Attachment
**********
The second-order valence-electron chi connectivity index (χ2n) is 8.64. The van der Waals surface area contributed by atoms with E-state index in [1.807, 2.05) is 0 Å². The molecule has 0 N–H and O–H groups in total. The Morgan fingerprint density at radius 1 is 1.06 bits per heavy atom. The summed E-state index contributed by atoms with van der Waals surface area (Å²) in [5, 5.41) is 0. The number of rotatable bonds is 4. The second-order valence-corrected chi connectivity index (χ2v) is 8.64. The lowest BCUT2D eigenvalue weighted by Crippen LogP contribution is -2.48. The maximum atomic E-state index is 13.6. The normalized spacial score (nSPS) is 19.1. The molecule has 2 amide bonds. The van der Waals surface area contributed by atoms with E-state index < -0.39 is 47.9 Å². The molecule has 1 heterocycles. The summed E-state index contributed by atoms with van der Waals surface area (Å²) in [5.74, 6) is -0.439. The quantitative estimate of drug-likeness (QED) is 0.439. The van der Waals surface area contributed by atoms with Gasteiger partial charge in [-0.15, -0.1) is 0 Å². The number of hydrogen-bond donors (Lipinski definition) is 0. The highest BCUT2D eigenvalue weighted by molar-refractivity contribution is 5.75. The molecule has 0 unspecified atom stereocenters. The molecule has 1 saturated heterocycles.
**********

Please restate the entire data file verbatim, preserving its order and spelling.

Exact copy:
The second-order valence-electron chi connectivity index (χ2n) is 8.64. The van der Waals surface area contributed by atoms with E-state index in [1.807, 2.05) is 0 Å². The molecule has 0 N–H and O–H groups in total. The Morgan fingerprint density at radius 1 is 1.06 bits per heavy atom. The summed E-state index contributed by atoms with van der Waals surface area (Å²) in [5, 5.41) is 0. The number of rotatable bonds is 4. The second-order valence-corrected chi connectivity index (χ2v) is 8.64. The lowest BCUT2D eigenvalue weighted by Crippen LogP contribution is -2.48. The maximum atomic E-state index is 13.6. The normalized spacial score (nSPS) is 19.1. The molecule has 2 amide bonds. The van der Waals surface area contributed by atoms with E-state index < -0.39 is 47.9 Å². The molecule has 1 heterocycles. The summed E-state index contributed by atoms with van der Waals surface area (Å²) in [5.74, 6) is -0.439. The quantitative estimate of drug-likeness (QED) is 0.439. The van der Waals surface area contributed by atoms with Gasteiger partial charge in [-0.15, -0.1) is 0 Å². The number of hydrogen-bond donors (Lipinski definition) is 0. The highest BCUT2D eigenvalue weighted by molar-refractivity contribution is 5.75. The molecule has 0 unspecified atom stereocenters. The molecule has 1 saturated heterocycles.